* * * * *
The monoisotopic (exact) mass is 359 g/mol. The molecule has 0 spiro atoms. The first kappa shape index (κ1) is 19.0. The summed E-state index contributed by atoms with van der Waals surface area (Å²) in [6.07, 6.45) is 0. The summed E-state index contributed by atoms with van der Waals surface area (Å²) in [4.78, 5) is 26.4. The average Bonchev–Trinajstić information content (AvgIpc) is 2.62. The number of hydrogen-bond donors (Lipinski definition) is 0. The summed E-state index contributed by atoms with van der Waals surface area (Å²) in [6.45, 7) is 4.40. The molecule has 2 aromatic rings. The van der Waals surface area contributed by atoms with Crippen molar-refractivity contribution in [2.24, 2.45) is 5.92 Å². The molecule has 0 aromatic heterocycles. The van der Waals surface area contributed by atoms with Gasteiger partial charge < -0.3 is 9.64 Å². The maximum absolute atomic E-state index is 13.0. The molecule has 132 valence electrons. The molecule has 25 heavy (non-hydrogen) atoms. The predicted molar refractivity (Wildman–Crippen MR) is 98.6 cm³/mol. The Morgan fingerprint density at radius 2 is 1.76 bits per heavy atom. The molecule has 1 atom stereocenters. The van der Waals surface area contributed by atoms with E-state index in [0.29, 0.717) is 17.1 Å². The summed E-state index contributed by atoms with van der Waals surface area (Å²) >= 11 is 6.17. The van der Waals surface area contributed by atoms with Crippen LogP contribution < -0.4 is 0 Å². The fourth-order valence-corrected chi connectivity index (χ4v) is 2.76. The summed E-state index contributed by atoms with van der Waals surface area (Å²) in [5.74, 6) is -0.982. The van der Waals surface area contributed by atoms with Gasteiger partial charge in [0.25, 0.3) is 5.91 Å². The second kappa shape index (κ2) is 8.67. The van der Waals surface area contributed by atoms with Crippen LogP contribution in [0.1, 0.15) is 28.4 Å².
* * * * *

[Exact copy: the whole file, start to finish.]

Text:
The monoisotopic (exact) mass is 359 g/mol. The molecule has 0 spiro atoms. The first kappa shape index (κ1) is 19.0. The summed E-state index contributed by atoms with van der Waals surface area (Å²) in [6.07, 6.45) is 0. The summed E-state index contributed by atoms with van der Waals surface area (Å²) in [4.78, 5) is 26.4. The average Bonchev–Trinajstić information content (AvgIpc) is 2.62. The number of hydrogen-bond donors (Lipinski definition) is 0. The summed E-state index contributed by atoms with van der Waals surface area (Å²) in [6.45, 7) is 4.40. The molecule has 2 aromatic rings. The van der Waals surface area contributed by atoms with Crippen molar-refractivity contribution in [2.24, 2.45) is 5.92 Å². The molecule has 0 aromatic heterocycles. The van der Waals surface area contributed by atoms with Gasteiger partial charge < -0.3 is 9.64 Å². The maximum absolute atomic E-state index is 13.0. The molecule has 132 valence electrons. The molecule has 25 heavy (non-hydrogen) atoms. The predicted molar refractivity (Wildman–Crippen MR) is 98.6 cm³/mol. The Morgan fingerprint density at radius 2 is 1.76 bits per heavy atom. The molecule has 1 atom stereocenters. The van der Waals surface area contributed by atoms with E-state index in [0.29, 0.717) is 17.1 Å². The summed E-state index contributed by atoms with van der Waals surface area (Å²) >= 11 is 6.17. The van der Waals surface area contributed by atoms with Crippen LogP contribution < -0.4 is 0 Å². The fourth-order valence-corrected chi connectivity index (χ4v) is 2.76. The summed E-state index contributed by atoms with van der Waals surface area (Å²) in [5.74, 6) is -0.982. The van der Waals surface area contributed by atoms with Gasteiger partial charge in [0.25, 0.3) is 5.91 Å². The second kappa shape index (κ2) is 8.67. The van der Waals surface area contributed by atoms with Crippen LogP contribution in [0.1, 0.15) is 28.4 Å².